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EDITIONS
Monday, 28 April, 2003, 11:59 GMT 12:59 UK
Cambridge Spies
Cambridge Spies
Newsnight Review discussed the television drama Cambridge Spies.



(Edited highlights of the panel's review)

MARK LAWSON:
Rosie Boycott, it's been accused in some newspapers of glamorising traitors, does it?

ROSIE BOYCOTT:
It certainly glamorising them at the beginning, yes. You have to remember it was a glamorous life they were leading. They were there in Cambridge, they were young, they were privileged and I mean if I have a fault with the first part of the programme, I think it's the sense that he doesn't get across actually there was a lot of agitation at that time. You had one and a half million people unemployed and in those universities, there was a lot of feeling that socialism and Communism was the way forward for a lot of people. These four took it further than anybody else. They were glamorous and they did lead a glamorous and exciting life. Towards the end of it, I think the glamour stays a little bit too precise. And too strong and that you should have seen much more of their own critical facility once they discovered what Stalin's regime was all about. It had lots of good points. It made for very good television. As for historical accuracy there are a heck of a lot of mistakes.

MARK LAWSON:
Will Self, the writer has made them pro- Jewish, they defend the honour of a Jewish student, he has made them pro-worker and they start a strike in the university. He has admitted he invented those scenes, does that matter that he said he invented those scenes?

WILL SELF:
I think the historical inaccuracy is unforgivable. These are recent events. The real story is exciting and incredibly revealing of the nature of the British establishment at the time and on an enduring level. The historical liberties that have been taken, kick off from the start. MacLean and Anthony Blunt hardly every met. They are in a slackers' paradise where they drink and conduct affairs and many of them open homosexuals. This wouldn't have happened. MacLean, the political ring master, the man that was passing incredible information directly to Stalin, was sitting in on meetings with Roosevelt but was made out to be a fairly lowly attaché at the Embassy. None of it really adds up. Why do it this way? I couldn't understand this.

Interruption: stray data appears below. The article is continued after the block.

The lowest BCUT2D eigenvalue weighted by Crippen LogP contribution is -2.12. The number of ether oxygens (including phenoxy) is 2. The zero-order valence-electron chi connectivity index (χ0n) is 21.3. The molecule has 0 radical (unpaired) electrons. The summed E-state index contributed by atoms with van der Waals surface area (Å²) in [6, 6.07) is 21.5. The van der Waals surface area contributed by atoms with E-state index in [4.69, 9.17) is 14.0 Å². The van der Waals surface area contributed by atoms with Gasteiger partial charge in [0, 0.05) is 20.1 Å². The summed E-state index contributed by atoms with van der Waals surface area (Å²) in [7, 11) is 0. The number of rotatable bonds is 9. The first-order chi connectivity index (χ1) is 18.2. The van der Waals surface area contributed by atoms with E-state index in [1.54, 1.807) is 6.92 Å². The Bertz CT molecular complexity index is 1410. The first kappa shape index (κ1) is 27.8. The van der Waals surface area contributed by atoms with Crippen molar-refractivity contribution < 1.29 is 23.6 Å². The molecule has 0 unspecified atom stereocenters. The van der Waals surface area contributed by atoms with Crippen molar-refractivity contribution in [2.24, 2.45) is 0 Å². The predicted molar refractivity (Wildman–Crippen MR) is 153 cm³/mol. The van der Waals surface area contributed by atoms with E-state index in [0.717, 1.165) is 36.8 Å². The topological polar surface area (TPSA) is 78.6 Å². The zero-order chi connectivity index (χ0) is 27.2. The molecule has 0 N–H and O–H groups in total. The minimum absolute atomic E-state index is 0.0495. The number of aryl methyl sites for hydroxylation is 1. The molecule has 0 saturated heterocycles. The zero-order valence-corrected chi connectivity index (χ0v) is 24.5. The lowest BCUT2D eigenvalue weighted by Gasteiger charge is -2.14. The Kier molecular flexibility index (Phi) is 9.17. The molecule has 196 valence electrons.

MARK LAWSON:
It started as a heterosexual story which it wasn't primarily. I wonder if they were nervous about the American market there?

MARK KERMODE:
I don't know. I was impressed in the way it dealt with them all even-handedly. For me, I thought they made the concessions because they worked. I saw all four episodes back-to-back. I started at ten o'clock and I couldn't turn it off. I thought it was gripping and the characters were beautifully drawn and the sets were exciting. It was very cinematic and as a dramatic production, it was really engrossing.

MARK LAWSON:
Mark, it is dramatic, but does it not matter if you make up scenes that never happen, particularly if they appear to change the motivation, the ideology of the characters?

MARK KERMODE:
No, firstly it's a drama, and it says at the beginning of every episode, certain characters and scenes are invented. So we understand that. We understand how TV movies of the week work. I grew up being told that these people were nothing more than a joke, public school twits that were playing with Communism. To watch a drama that takes that idealism seriously was enlivening. I thought it dealt seriously with the problem of the Hitler style impact.

ROSIE BOYCOTT:
For one second it dealt with that. You never saw at any point the consequences of lives that were lost because of the secrets they betrayed. One of the most important spies in it, who infiltrated Bletchley and gave probably the biggest piece of information which was about the tanks that the Germans had and was able to give that to the Russians and let them win the Kursk battle which turned the war at that point. Things like that would have been easy to introduce to give it a hard historical edge, it was glossed over, to see Melinda looking lovely and a bit of a love story.

WILL SELF:
The pre-text that was given for them getting away with it that Anthony Blunt was responsible for bringing back the compromising letters from Edward VIII to Hitler. That was absolute nonsense. Anyone who has written on the subject says that was a conspiracy theory that people love to fall for and it wouldn't play out or make any sense. The real story was the embarrassment of the British establishment. They were that much plonkers.

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